Jed Thorp, state director for the Rhode Island chapter of Clean Water Action, an environmental nonprofit, said he’s seen this firsthand in his own state, in a recent bill that proposed exempting new chemical recycling facilities from waste management regulations. Doing so, Thorp said, would have absolved the facilities’ operators from having to hold public hearings, accept comments from community members, and disclose the plants’ projected pollution.
The Rhode Island bill, which passed the state Senate in June, was ultimately rejected by House legislators, although Thorp expects it to return next year — potentially with smarter messaging from its petrochemical industry backers. Thorp said he expects groups like the American Chemistry Council to “reinvent the whole argument and talking points on this to be able to better sell it in the future.”
In response to Grist’s request for comment, the American Chemistry Council rejected the characterization of chemical recycling as incineration and pledged to continue advocating for it to be regulated as a manufacturing process. Matthew Kastner, a spokesperson for the trade group, said that solid waste regulations are often “irrelevant” to the processes involved in chemical recycling and that plastic-to-fuel is “no longer the focus” of most facilities.
According to GAIA’s report, lawmakers have proposed legislation to exempt chemical recycling from waste management regulations in at least five other states, including Michigan and New York. Other bills not tracked by GAIA may provide financial incentives to build more pyrolysis and gasification facilities or explicitly count them as “recycling” in states’ extended producer responsibility laws. (These laws require plastic makers to foot the bill for recycling the products they make.)
The news isn’t all bad, however. GAIA identifies some positive trends, including legislative efforts in Oregon and Minnesota to accurately define pyrolysis, gasification, and other “chemical recycling” processes as incineration — aka waste management. Those bills were ultimately unsuccessful, but Oyewole said they suggest policymakers are catching on to the petrochemical industry’s strategy.
“Some legislators are learning more and not letting the wool be pulled over their eyes about what these processes are,” she said.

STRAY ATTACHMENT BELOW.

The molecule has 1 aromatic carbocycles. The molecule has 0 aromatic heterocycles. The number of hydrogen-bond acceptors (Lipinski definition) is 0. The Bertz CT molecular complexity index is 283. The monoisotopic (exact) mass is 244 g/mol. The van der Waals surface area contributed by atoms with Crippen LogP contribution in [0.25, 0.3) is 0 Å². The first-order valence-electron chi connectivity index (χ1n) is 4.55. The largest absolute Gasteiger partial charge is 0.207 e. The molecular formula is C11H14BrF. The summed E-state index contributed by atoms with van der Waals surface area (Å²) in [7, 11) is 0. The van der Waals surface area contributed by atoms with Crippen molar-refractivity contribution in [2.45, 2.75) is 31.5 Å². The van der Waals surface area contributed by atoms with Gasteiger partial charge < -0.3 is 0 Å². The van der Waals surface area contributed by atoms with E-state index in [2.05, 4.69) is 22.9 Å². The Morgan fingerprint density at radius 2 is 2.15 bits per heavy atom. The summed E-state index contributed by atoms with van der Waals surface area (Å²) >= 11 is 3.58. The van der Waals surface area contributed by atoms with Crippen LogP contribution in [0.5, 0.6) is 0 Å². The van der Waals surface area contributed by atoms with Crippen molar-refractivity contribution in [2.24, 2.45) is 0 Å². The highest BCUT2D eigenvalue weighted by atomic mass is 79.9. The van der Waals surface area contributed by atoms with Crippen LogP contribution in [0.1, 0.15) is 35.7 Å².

Another potentially positive sign: The Environmental Protection Agency announced last November that it had begun to consider whether chemical recycling should be regulated under Section 129 of the Clean Air Act. This would define chemical recycling processes as “incineration” once and for all — potentially delivering a forceful blow to the petrochemical industry’s state-by-state legislative strategy, although Oyewole said it’s unclear whether the agency’s determination would override existing state legislation.
Besides restricting plastic production — which is ultimately the most important solution to the plastic pollution crisis — Oyewole suggested some additional actions lawmakers could take to keep chemical recycling in check. For example, they could ban the burning of toxic chemicals that are frequently found in plastics, such as PFAS. Prioritizing environmental justice could also help. One bill introduced in Arizona, for example, would create an environmental justice task force to ensure community-wide participation and input in proposals to build industrial facilities — like chemical recycling plants — in low-income communities and communities of color.
Expanded public education may also be needed, Oyewole added, in particular to offset the petrochemical industry’s inaccurate use of the word “recycling.” “Thus far, the plastic industry has succeeded in presenting these facilities as positive and necessary by using the misleading labels of ‘chemical’ or ‘advanced recycling,’” GAIA said in its report.
Singla, with NRDC, offered an alternative way to refer to the process, joking that she should have used “waste-to-fuel” throughout her own organization’s report. That way, “we could have abbreviated it WTF.”